Known unknowns: Lablabi, the soup-stew that sounds like it tastes


lablabiWhen I heard about Lablabi, the Tunisian chickpea and bread soupy stew, it seemed one of the most magically onomatopoeic names for a dish.

You know the sort that lets you taste the sound before you dip your spoon into the steaming bowl.

Like a bottle of fizz or crisp lettuce, you can imagine what you’re likely to get before you do.

As The Wall Street Journal headlined a piece on Lablabi some years ago: It’s “a soulful bowlful”.

Lablabi is Tunisian street food and versatile in the way that most one-pot dishes are.It’s got slightly stale bread (torn into the bottom of a bowl) with steaming chickpea broth, sharpened with harissa and rendered unctuous by olive oil poured over. There’s a sprinkle of ground cumin. Garnishes can range from capers to yoghurt to preserved lemons. Often, Tunisian street vendors coddle an egg in the hot chickpea broth.

As Molly Stevens put it in the WSJ, “In Tunisia, lablabi stands are as ubiquitous as hot dog carts are in US cities and they stay open all hours.” The recipe she provided is at the bottom of the page.

But “soulful bowlful” is a good description.

The language of food says as much as what you put in your mouth, according to Stanford linguistics professor Dan Jurafsky, whose book ‘The Language of Food: A Linguist Reads the Menu’ was published last year.

He described restaurant menu language as follows, in a fascinating piece for ‘The Financial Times’: “We computationally analysed thousands of US menus and found we could predict prices just from the words on the menu. Again, the more expensive the restaurant, the fancier the words. Difficult foreign words (‘tonnarelli’, ‘choclo’, ‘bastilla’, ‘persillade’, ‘oyako’) are an implicit signal of the high-educational status of the menu writer and, by extension, the customer. But we also found that expensive menus were shorter and more implicit. By contrast, the wordy menus of middle-priced restaurants were stuffed with adjectives (‘fresh’, ‘rich’, ‘mild’, ‘crisp’, ‘tender’, ‘golden brown’), while positive but vague words such as ‘delicious’, ‘tasty’ and ‘savoury’ were used by the cheapest restaurants.”

“By using stale metaphors,  similes and idioms, you save  much mental effort, at the  cost of leaving your meaning vague, not only for your reader but for yourself.”           - George Orwell

“By using stale metaphors, similes and idioms, you save much mental effort, at the cost of leaving your meaning vague, not only for your reader but for yourself.”
– George Orwell


Total Time: about 1½ hours Serves: 4

Lablabi tastes best when made with dried chickpeas, as the beans create their own delicate broth while they simmer, but if you don’t have the time to cooked dried beans—which takes about 1 hour—a canned version will substitute. A filling meal in itself, the soup can stand alone or be paired simply with a light, crunchy salad and mint tea.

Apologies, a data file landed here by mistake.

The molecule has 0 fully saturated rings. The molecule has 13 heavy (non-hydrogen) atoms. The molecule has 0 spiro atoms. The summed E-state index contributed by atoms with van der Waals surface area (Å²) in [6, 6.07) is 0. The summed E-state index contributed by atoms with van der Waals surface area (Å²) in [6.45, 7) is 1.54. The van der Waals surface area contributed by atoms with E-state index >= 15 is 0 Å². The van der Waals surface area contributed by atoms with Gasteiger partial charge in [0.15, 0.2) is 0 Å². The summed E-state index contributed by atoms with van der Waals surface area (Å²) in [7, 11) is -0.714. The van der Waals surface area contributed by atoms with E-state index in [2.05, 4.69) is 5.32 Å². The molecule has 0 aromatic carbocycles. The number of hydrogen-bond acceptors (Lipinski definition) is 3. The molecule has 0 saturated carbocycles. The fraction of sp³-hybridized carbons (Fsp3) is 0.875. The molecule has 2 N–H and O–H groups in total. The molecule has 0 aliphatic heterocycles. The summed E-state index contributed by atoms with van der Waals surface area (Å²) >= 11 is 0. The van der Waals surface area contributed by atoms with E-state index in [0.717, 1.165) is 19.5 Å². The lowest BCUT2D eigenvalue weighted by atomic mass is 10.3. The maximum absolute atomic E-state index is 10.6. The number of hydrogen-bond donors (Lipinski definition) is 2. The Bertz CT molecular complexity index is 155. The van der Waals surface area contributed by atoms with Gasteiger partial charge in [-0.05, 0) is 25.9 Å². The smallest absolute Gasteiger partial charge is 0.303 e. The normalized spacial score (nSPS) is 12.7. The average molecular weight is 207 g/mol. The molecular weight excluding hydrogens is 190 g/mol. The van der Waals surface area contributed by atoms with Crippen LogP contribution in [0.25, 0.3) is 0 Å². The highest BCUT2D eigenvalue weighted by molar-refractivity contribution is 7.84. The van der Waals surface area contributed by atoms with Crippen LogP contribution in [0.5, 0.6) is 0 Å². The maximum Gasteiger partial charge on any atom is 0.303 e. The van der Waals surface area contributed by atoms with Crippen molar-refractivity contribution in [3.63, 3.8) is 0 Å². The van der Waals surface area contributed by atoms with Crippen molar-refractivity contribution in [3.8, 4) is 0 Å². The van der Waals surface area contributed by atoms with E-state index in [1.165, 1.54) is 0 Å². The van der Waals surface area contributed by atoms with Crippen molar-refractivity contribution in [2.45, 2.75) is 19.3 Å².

8 ounces (1½ cups) dried chickpeas, sorted and soaked at least 4 hours (or 2 15½-ounce cans of chickpeas, rinsed and drained)
6 garlic cloves, peeled
1 bay leaf
Kosher salt
4 teaspoons cumin seeds, toasted and freshly ground
1 tablespoon Tunisian harissa, plus more for serving
Approximately 4 cups day-old bread (the equivalent of 4 crusty rolls or 4 slices rustic bread)
½ preserved lemon, or more to taste
4 eggs (optional)
3 tablespoons extra-virgin olive oil, plus more for serving
Juice of 1 lemon
4 tablespoons chopped fresh parsley
2 to 3 sun-dried tomatoes packed in extra-virgin olive oil, thinly sliced
2 to 3 tablespoons capers, rinsed and coarsely chopped

What To Do

1. Drain the chickpeas. Put them into a medium soup pot with 2 quarts water. Add 3 garlic cloves and the bay leaf. Bring to a simmer over medium heat. Cover, adjust to a very gentle simmer, and cook until barely tender, about 45 minutes. Add 1½ teaspoons salt and continue simmering until tender, another 15 to 30 minutes. Discard the bay leaf. If you wish to work ahead, the chickpeas may be cooked, cooled, and refrigerated for several days at this point. (If using canned chickpeas instead of dried chickpeas, combine chickpeas with 6 cups water or broth and proceed with recipe starting with step 2.)

2. To make the soup: Mince remaining garlic cloves and add to the chickpeas along with 2 teaspoons cumin and the harissa. Cover and simmer gently for 25 minutes.

3. Meanwhile, prepare the garnishes. Tear the day-old bread into small bite-sized pieces. Rinse the preserved lemon and remove its seeds and, if desired, the pulp. (You may eat only the rind or the rind and pulp). Cut rind in half lengthwise and slice thinly. If using eggs, poach them until the whites are just set (about 3 minutes) and transfer to a bowl of cool water until ready to serve.

4. Add 3 tablespoons olive oil and the juice of half a lemon to the soup, simmer for another 5 minutes. Taste. The broth should be seasoned but not overly salty, as some of the garnishes are salty.

5. To serve, divide bread among 4 deep soup bowls. Ladle hot soup and chickpeas over the bread. Settle a poached egg on top, if desired. Garnish each bowl with several slices of preserved lemon, chopped parsley, sun-dried tomato, capers, a dollop of harissa, a pinch of cumin, a drizzle of olive oil and the remaining lemon juice. (Alternatively, arrange all the garnishes in small dishes on the table, and invite everyone to top their own bowls.) Stir the soup, breaking up the egg and distributing the garnishes, before eating.